Astronauts Use CRISPR Technology On The ISS, Notable Leap for Space Travel

Steven Burnett
Steven Burnett

Updated · Jul 8, 2021

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For the very first time, astronauts onboard the International Space Station (ISS) used CRISPR genome engineering in outer space. CRISPR gene editing is a genetic engineering technique in molecular biology by which the genomes of living organisms can be modified. Scientists were able to use CRISPR-Cas9 on the ISS to examine the influence of microgravity on genomic repair and damage. The experiment itself occurred in 2019, However, the findings were finally published last Wednesday in PLOS One, a scientific journal published by the Public Library of Science since 2006. The scientists even managed to establish a novel approach for investigating DNA repair in outer space with yeast cells. The researchers utilized CRISPR technology to perform highly accurate mutation to the DNA strands of the yeast cells and then watch how it corrected itself.

The technology is regarded as incredibly important in biotech and healthcare since it enables chromosomes to be altered in vivo with exceptionally high accuracy, at a minimal cost easily. It has the potential to be employed in the development of novel medications, agriculture, genetically altered species. Additionally, this technology has potential application in the treatment of pathogens and infestations. The results will assist scientists to better comprehend how DNA could repair itself while being in outer space. This will aid astronauts who are traveling beyond Earth’s protected environment to counter the higher risk of DNA damage caused by the ionizing radiation that fills outer space. As a result, the precise DNA-repair techniques the body employs in spaceflight could be extremely significant.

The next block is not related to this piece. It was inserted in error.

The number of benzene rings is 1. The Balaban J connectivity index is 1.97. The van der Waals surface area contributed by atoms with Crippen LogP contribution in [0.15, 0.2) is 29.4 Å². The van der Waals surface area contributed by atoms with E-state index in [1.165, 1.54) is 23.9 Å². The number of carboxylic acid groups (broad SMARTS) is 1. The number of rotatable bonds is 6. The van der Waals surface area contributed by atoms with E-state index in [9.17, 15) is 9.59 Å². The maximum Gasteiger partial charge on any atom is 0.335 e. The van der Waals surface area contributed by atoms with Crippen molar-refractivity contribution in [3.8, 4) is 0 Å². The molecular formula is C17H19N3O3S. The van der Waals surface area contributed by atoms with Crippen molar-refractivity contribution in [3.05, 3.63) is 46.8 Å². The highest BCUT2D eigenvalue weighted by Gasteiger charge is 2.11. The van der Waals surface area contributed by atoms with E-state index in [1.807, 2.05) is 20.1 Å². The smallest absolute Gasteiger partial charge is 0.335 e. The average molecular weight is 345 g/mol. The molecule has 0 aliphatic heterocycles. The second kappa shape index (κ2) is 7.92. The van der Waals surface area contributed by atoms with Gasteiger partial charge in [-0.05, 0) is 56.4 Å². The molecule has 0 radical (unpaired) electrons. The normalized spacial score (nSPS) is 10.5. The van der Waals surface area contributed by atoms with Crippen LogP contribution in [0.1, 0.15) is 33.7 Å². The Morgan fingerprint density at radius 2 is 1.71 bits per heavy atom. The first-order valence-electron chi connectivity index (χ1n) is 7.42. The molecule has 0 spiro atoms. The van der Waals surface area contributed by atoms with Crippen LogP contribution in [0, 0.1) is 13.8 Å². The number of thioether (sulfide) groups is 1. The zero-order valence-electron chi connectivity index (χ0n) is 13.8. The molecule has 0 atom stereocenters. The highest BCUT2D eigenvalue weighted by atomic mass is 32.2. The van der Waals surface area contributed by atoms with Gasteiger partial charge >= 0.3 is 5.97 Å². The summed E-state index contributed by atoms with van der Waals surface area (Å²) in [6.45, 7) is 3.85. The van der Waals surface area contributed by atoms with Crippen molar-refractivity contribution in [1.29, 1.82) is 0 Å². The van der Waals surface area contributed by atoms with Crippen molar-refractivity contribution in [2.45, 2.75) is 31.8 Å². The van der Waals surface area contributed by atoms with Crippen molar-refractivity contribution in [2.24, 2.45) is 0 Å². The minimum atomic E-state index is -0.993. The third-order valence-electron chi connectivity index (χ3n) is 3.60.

The discovery has far-reaching significance for long-term space exploration. For instance, if scientists can comprehend the DNA damage induced by ionizing radiation, they may be able to develop ways to safeguard astronauts from such risks. It may also be useful in the treatment of hereditary genetic disorders as well as disorders caused by chromosomal anomalies such as cancer, tumors, etc. When astronauts are better equipped and safeguarded for spaceflight, humans will be able to travel deeper into space than ever before.

Steven Burnett

Steven Burnett

Steven Burnett has over 15 years of experience spanning a wide range of industries and domains. He has a flair for collating statistical data through extensive research practices, and is well-versed in generating industry-specific reports that enables his clients to better comprehend a market’s landscape and aid in making well-informed decisions. His hobbies include playing football and the guitar.